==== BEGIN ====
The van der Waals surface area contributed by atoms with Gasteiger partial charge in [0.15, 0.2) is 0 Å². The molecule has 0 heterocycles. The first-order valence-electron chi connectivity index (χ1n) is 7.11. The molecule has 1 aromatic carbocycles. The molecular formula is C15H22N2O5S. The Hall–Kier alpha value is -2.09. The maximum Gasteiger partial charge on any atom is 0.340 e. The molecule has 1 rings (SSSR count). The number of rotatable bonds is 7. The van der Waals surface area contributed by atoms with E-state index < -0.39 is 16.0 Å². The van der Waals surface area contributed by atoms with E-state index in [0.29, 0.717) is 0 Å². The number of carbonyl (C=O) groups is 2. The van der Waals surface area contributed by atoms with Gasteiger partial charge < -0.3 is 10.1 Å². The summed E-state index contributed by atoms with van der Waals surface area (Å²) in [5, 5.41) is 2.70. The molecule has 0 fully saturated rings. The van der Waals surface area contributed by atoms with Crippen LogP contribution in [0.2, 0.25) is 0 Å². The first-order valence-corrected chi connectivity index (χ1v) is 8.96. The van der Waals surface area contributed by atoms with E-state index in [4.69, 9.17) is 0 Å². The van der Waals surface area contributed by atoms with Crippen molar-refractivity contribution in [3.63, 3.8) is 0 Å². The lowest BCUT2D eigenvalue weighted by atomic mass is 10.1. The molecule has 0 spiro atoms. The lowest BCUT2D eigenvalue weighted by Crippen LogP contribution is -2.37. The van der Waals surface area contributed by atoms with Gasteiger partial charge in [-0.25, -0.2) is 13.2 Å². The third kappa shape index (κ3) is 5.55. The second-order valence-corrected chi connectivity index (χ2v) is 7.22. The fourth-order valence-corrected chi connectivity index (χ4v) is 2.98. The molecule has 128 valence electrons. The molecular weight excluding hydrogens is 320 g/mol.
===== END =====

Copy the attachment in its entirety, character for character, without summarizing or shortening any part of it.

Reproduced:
The van der Waals surface area contributed by atoms with Gasteiger partial charge in [0.15, 0.2) is 0 Å². The molecule has 0 heterocycles. The first-order valence-electron chi connectivity index (χ1n) is 7.11. The molecule has 1 aromatic carbocycles. The molecular formula is C15H22N2O5S. The Hall–Kier alpha value is -2.09. The maximum Gasteiger partial charge on any atom is 0.340 e. The molecule has 1 rings (SSSR count). The number of rotatable bonds is 7. The van der Waals surface area contributed by atoms with E-state index < -0.39 is 16.0 Å². The van der Waals surface area contributed by atoms with E-state index in [0.29, 0.717) is 0 Å². The number of carbonyl (C=O) groups is 2. The van der Waals surface area contributed by atoms with Gasteiger partial charge < -0.3 is 10.1 Å². The summed E-state index contributed by atoms with van der Waals surface area (Å²) in [5, 5.41) is 2.70. The molecule has 0 fully saturated rings. The van der Waals surface area contributed by atoms with Crippen LogP contribution in [0.2, 0.25) is 0 Å². The first-order valence-corrected chi connectivity index (χ1v) is 8.96. The van der Waals surface area contributed by atoms with E-state index in [4.69, 9.17) is 0 Å². The van der Waals surface area contributed by atoms with Crippen molar-refractivity contribution in [3.63, 3.8) is 0 Å². The lowest BCUT2D eigenvalue weighted by atomic mass is 10.1. The molecule has 0 spiro atoms. The lowest BCUT2D eigenvalue weighted by Crippen LogP contribution is -2.37. The van der Waals surface area contributed by atoms with Gasteiger partial charge in [-0.25, -0.2) is 13.2 Å². The third kappa shape index (κ3) is 5.55. The second-order valence-corrected chi connectivity index (χ2v) is 7.22. The fourth-order valence-corrected chi connectivity index (χ4v) is 2.98. The molecule has 128 valence electrons. The molecular weight excluding hydrogens is 320 g/mol.